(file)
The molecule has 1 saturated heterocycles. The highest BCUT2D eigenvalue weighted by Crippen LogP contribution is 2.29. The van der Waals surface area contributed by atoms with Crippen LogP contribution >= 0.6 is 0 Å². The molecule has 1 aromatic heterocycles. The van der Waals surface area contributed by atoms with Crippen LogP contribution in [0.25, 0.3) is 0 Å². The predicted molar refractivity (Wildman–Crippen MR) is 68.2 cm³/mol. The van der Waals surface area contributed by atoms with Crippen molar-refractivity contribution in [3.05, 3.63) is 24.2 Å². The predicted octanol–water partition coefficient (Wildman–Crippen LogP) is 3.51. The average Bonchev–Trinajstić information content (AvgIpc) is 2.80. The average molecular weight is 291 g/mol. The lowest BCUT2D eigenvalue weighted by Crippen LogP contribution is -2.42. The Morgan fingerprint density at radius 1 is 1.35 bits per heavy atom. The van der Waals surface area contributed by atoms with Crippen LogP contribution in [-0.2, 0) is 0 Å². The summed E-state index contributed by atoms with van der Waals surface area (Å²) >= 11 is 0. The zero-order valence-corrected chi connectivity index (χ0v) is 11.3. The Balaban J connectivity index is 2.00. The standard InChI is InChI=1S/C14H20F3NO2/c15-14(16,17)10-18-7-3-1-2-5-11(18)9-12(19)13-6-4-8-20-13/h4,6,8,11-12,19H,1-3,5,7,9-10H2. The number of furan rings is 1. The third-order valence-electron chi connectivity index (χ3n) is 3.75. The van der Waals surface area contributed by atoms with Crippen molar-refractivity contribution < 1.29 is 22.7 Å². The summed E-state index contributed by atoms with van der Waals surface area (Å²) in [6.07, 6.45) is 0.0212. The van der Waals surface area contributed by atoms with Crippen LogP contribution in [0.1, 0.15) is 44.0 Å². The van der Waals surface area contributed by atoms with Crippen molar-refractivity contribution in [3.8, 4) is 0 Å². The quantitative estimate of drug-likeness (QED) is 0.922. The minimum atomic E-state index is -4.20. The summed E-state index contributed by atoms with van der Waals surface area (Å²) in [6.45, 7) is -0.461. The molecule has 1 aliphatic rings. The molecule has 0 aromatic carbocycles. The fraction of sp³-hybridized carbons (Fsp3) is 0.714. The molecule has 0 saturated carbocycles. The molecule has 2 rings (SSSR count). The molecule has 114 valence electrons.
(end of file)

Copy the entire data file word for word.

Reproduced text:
The molecule has 1 saturated heterocycles. The highest BCUT2D eigenvalue weighted by Crippen LogP contribution is 2.29. The van der Waals surface area contributed by atoms with Crippen LogP contribution >= 0.6 is 0 Å². The molecule has 1 aromatic heterocycles. The van der Waals surface area contributed by atoms with Crippen LogP contribution in [0.25, 0.3) is 0 Å². The predicted molar refractivity (Wildman–Crippen MR) is 68.2 cm³/mol. The van der Waals surface area contributed by atoms with Crippen molar-refractivity contribution in [3.05, 3.63) is 24.2 Å². The predicted octanol–water partition coefficient (Wildman–Crippen LogP) is 3.51. The average Bonchev–Trinajstić information content (AvgIpc) is 2.80. The average molecular weight is 291 g/mol. The lowest BCUT2D eigenvalue weighted by Crippen LogP contribution is -2.42. The Morgan fingerprint density at radius 1 is 1.35 bits per heavy atom. The van der Waals surface area contributed by atoms with Crippen LogP contribution in [-0.2, 0) is 0 Å². The summed E-state index contributed by atoms with van der Waals surface area (Å²) >= 11 is 0. The zero-order valence-corrected chi connectivity index (χ0v) is 11.3. The Balaban J connectivity index is 2.00. The standard InChI is InChI=1S/C14H20F3NO2/c15-14(16,17)10-18-7-3-1-2-5-11(18)9-12(19)13-6-4-8-20-13/h4,6,8,11-12,19H,1-3,5,7,9-10H2. The number of furan rings is 1. The third-order valence-electron chi connectivity index (χ3n) is 3.75. The van der Waals surface area contributed by atoms with Crippen molar-refractivity contribution < 1.29 is 22.7 Å². The summed E-state index contributed by atoms with van der Waals surface area (Å²) in [6.07, 6.45) is 0.0212. The van der Waals surface area contributed by atoms with Crippen LogP contribution in [0.1, 0.15) is 44.0 Å². The van der Waals surface area contributed by atoms with Crippen molar-refractivity contribution in [3.8, 4) is 0 Å². The quantitative estimate of drug-likeness (QED) is 0.922. The minimum atomic E-state index is -4.20. The summed E-state index contributed by atoms with van der Waals surface area (Å²) in [6.45, 7) is -0.461. The molecule has 1 aliphatic rings. The molecule has 0 aromatic carbocycles. The fraction of sp³-hybridized carbons (Fsp3) is 0.714. The molecule has 0 saturated carbocycles. The molecule has 2 rings (SSSR count). The molecule has 114 valence electrons.